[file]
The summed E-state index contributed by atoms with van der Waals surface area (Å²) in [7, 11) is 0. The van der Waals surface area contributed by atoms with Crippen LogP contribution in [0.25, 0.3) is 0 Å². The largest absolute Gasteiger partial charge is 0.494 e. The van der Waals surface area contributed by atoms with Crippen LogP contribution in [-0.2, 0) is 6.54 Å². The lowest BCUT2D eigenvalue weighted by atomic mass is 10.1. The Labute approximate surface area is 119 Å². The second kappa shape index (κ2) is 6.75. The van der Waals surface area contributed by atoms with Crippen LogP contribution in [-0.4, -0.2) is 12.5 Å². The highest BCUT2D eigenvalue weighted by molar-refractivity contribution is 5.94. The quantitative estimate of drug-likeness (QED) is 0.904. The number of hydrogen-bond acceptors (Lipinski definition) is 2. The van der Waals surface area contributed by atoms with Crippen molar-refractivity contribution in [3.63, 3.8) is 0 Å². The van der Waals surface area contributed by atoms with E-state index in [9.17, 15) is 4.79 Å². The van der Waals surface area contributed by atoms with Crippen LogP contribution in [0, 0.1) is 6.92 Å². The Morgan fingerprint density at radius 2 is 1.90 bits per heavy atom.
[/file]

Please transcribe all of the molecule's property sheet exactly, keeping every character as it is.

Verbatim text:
The summed E-state index contributed by atoms with van der Waals surface area (Å²) in [7, 11) is 0. The van der Waals surface area contributed by atoms with Crippen LogP contribution in [0.25, 0.3) is 0 Å². The largest absolute Gasteiger partial charge is 0.494 e. The van der Waals surface area contributed by atoms with Crippen LogP contribution in [-0.2, 0) is 6.54 Å². The lowest BCUT2D eigenvalue weighted by atomic mass is 10.1. The Labute approximate surface area is 119 Å². The second kappa shape index (κ2) is 6.75. The van der Waals surface area contributed by atoms with Crippen LogP contribution in [-0.4, -0.2) is 12.5 Å². The highest BCUT2D eigenvalue weighted by molar-refractivity contribution is 5.94. The quantitative estimate of drug-likeness (QED) is 0.904. The number of hydrogen-bond acceptors (Lipinski definition) is 2. The van der Waals surface area contributed by atoms with Crippen molar-refractivity contribution in [3.63, 3.8) is 0 Å². The van der Waals surface area contributed by atoms with E-state index in [9.17, 15) is 4.79 Å². The van der Waals surface area contributed by atoms with Crippen LogP contribution in [0, 0.1) is 6.92 Å². The Morgan fingerprint density at radius 2 is 1.90 bits per heavy atom.